Our Lancashire & Yorkshire (L&Y) signalling school, the world’s oldest operating model railway, returns to home territory this coming Saturday (7th November) with a look at the Irk Valley crash of the 15 August 1953.
The ‘Signalling School’ layout was built to train signallers and installed at the Lancashire and Yorkshire railway’s headquarters at Manchester Victoria station in 1913. It was in use in Manchester until 1995 and then moved to the museum where it was restored and is now regularly operated.
The Irk Valley crash happened at 07.40 am close to Manchester Victoria. A train from Bury driven by a railwayman of long experience (and ex-Mayor of Bury) passed a signal at danger. The resultant crash killed nine passengers and the driver, the impact caused the front carriage of the electric train to fall off the Smedley road viaduct into the river. The steam engine involved in the crash was knocked on its side. (Subsequently repaired it continued to run, and was not scrapped until 1964).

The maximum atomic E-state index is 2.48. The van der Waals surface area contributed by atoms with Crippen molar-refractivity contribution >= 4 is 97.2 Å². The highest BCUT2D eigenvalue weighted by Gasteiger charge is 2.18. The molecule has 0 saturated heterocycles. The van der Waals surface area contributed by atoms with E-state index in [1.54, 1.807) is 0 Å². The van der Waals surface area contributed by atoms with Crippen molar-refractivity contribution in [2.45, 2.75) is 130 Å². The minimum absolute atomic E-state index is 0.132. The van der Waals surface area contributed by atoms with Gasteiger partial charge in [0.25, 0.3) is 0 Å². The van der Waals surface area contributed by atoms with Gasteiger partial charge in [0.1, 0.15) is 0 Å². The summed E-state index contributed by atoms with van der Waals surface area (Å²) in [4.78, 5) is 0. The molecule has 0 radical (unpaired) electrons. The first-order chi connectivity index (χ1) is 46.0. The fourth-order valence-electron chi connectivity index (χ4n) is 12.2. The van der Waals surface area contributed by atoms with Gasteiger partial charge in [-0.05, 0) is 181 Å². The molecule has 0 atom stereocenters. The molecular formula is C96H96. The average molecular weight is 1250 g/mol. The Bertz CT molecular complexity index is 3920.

The official enquiry found that approaching Manchester the ‘distant’ signal was normally at caution but the ‘home’ signal, which protected the junction, had normally cleared by the time the driver got to it. It also found that while the driver was clearly in error, the signalman was also, for allowing the steam train to cross in front of the approaching electric train.
Being within living memory the crash still has resonances today, even though trains on the route have changed as the line is now the Manchester Metro Link route to Bury.
The L&Y signalling school continues to give good service and is still occasionally used for training, thanks to the volunteers that maintain and demonstrate it. This demonstration is part of their normal monthly operating day.
The accident as reported by British Pathe news can be seen here.
Find out a bit more about our signalling school in our Warehouse.